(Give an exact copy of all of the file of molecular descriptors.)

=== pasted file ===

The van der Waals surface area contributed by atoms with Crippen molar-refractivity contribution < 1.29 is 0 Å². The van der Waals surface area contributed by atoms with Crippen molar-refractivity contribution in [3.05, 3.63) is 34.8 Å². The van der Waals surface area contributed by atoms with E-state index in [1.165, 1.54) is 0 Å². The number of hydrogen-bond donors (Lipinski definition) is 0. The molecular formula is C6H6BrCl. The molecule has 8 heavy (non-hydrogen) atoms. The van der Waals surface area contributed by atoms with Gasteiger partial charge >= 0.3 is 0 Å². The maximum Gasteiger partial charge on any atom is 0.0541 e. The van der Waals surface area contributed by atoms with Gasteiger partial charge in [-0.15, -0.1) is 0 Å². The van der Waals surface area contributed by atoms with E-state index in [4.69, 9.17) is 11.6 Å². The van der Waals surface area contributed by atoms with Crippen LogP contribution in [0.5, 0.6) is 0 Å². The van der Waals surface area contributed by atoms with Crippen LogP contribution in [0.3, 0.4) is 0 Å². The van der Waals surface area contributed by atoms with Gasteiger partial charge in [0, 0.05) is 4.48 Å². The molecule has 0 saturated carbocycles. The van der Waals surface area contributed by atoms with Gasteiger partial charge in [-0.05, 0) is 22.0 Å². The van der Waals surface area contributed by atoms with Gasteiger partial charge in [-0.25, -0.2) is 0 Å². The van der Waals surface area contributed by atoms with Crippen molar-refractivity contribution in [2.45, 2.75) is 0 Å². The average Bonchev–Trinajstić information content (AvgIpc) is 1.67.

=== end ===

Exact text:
The van der Waals surface area contributed by atoms with Crippen molar-refractivity contribution < 1.29 is 0 Å². The van der Waals surface area contributed by atoms with Crippen molar-refractivity contribution in [3.05, 3.63) is 34.8 Å². The van der Waals surface area contributed by atoms with E-state index in [1.165, 1.54) is 0 Å². The number of hydrogen-bond donors (Lipinski definition) is 0. The molecular formula is C6H6BrCl. The molecule has 8 heavy (non-hydrogen) atoms. The van der Waals surface area contributed by atoms with Gasteiger partial charge >= 0.3 is 0 Å². The maximum Gasteiger partial charge on any atom is 0.0541 e. The van der Waals surface area contributed by atoms with Gasteiger partial charge in [-0.15, -0.1) is 0 Å². The van der Waals surface area contributed by atoms with E-state index in [4.69, 9.17) is 11.6 Å². The van der Waals surface area contributed by atoms with Crippen LogP contribution in [0.5, 0.6) is 0 Å². The van der Waals surface area contributed by atoms with Crippen LogP contribution in [0.3, 0.4) is 0 Å². The van der Waals surface area contributed by atoms with Gasteiger partial charge in [0, 0.05) is 4.48 Å². The molecule has 0 saturated carbocycles. The van der Waals surface area contributed by atoms with Gasteiger partial charge in [-0.05, 0) is 22.0 Å². The van der Waals surface area contributed by atoms with Gasteiger partial charge in [-0.25, -0.2) is 0 Å². The van der Waals surface area contributed by atoms with Crippen molar-refractivity contribution in [2.45, 2.75) is 0 Å². The average Bonchev–Trinajstić information content (AvgIpc) is 1.67.